Storks are large, long-legged, long-necked wading birds with long stout bills, belonging to the family Ciconiidae. They occur in most of the warmer regions of the world and tend to live in drier habitats than the related herons, spoonbills and ibises; they also lack the powder down that those groups use to clean off fish slime. Storks have no syrinx and are mute, giving no bird call; bill-clattering is an important mode of stork communication at the nest. Many species are migratory. Most storks eat frogs, fish, insects, earthworms, and small birds or mammals. There are 19 living species of storks in six genera.
Storks tend to use soaring, gliding flight, which conserves
energy. Soaring requires thermal air currents. Ottomar
Anschütz's famous 1884 album of photographs of storks inspired
the design of Otto Lilienthal's experimental gliders of the late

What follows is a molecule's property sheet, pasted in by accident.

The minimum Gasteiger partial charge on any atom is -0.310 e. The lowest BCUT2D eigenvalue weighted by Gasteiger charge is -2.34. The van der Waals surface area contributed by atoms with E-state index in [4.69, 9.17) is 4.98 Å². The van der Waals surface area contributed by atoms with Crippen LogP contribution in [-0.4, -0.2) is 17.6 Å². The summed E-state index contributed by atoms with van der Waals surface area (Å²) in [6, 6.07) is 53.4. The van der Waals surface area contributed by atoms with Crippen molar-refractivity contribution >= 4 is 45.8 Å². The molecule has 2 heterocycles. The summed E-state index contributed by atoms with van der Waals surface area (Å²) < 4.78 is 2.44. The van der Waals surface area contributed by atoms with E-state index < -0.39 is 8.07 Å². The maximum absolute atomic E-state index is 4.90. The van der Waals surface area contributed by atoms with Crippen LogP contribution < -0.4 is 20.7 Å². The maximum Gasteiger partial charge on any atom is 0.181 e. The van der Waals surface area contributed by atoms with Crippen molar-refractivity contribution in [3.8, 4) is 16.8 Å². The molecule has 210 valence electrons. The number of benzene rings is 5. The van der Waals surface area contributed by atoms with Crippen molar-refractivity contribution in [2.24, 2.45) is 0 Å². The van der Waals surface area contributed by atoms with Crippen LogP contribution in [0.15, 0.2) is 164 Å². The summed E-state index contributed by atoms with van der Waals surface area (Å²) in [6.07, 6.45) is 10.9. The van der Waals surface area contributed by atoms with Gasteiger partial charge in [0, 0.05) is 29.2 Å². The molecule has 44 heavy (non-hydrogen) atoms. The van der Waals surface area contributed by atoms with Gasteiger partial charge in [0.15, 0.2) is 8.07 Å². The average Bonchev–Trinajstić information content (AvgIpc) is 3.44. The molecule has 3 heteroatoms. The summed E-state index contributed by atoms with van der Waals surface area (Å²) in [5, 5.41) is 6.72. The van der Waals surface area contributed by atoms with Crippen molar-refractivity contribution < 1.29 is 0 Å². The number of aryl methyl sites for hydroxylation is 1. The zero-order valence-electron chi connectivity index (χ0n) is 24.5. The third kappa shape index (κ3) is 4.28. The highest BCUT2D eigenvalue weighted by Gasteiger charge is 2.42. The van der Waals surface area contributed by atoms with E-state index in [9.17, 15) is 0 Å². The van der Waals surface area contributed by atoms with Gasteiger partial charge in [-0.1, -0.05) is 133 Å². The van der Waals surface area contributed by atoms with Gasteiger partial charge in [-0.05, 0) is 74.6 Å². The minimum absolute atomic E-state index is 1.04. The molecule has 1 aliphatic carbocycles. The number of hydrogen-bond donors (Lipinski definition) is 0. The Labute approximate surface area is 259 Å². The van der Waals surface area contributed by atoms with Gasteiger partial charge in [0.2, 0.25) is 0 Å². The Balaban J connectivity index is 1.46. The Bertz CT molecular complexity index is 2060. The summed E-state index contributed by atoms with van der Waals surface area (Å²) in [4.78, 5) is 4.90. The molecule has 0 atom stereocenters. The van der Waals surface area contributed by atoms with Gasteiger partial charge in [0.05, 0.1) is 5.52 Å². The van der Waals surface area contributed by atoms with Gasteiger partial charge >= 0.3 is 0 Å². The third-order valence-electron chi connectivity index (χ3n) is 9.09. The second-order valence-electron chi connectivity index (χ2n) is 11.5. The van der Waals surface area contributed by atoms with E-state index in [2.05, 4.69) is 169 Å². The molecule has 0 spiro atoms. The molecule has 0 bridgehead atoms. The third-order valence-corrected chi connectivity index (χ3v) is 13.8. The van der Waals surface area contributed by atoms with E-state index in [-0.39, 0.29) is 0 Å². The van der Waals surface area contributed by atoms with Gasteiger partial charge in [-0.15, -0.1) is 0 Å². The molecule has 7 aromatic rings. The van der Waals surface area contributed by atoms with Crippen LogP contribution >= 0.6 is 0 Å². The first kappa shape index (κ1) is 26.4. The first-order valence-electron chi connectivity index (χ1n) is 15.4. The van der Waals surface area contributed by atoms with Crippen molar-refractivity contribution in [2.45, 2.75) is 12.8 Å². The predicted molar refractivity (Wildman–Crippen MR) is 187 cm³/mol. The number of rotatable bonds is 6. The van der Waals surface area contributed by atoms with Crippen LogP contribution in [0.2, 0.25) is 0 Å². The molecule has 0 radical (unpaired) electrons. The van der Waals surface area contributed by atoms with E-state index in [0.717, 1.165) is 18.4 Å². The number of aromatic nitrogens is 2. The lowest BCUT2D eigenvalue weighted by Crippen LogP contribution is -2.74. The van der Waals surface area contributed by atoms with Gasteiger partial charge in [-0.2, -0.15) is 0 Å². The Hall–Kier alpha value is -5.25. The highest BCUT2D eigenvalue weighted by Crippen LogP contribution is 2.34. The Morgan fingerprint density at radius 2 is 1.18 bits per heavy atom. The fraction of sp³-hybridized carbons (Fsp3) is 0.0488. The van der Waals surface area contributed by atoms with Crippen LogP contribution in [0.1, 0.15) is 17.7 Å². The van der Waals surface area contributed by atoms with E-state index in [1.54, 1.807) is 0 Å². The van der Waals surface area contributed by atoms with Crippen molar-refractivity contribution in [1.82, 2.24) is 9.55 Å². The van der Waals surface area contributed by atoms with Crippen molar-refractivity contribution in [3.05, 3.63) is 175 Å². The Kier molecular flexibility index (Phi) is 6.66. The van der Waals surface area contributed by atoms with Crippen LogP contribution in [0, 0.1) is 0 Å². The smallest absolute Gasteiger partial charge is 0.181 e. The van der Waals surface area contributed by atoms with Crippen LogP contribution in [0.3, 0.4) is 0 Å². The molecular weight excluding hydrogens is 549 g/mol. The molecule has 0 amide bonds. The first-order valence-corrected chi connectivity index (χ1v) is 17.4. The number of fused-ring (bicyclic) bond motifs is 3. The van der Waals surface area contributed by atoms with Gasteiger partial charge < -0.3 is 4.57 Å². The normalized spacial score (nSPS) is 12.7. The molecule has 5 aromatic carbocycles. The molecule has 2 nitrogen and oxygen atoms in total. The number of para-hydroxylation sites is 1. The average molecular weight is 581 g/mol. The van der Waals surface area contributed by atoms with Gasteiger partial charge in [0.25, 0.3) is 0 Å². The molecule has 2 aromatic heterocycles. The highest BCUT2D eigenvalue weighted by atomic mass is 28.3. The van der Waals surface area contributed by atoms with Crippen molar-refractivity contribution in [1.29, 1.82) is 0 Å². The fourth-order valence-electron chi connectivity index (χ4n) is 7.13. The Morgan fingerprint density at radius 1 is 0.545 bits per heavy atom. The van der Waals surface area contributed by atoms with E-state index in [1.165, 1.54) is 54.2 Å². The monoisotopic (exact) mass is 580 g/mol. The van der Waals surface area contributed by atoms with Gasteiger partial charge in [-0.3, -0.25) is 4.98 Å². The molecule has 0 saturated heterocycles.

19th century. Storks are heavy with wide wingspans, and the
Marabou Stork, with a wingspan of 3.2 m (10.5 feet), shares the
distinction of "longest wingspan of any land bird" with the
Their nests are often very large and may be used for many years. Some have been known to grow to over 2 m (6 feet) in diameter and about 3 m (10 feet) in depth. Storks were once thought to be monogamous, but this is only true to a limited extent. They may change mates after migrations, and migrate without them. They tend to be attached to nests as much as partners.
Storks' size, serial monogamy, and faithfulness to an established nesting site contribute to their prominence in mythology and culture.
The modern English word comes from Old English "storc", which is
in turn related to "stark", probably in reference to the stiff
or rigid posture of a European species, the White Stork.
Originally from Proto Germanic *sturkaz (compare Old Norse storkr, and Old High German storh, all meaning stork). Nearly every Germanic language has a form of this proto language to indicate the stork; in some languages cognate words are used that apparently originate in a euphemism and may signify the presence of a deep-seated taboo: compare "bear".
This Stork Page is Copyright The Animal Web Guide © 2004 - 2009 Chuck Ayoub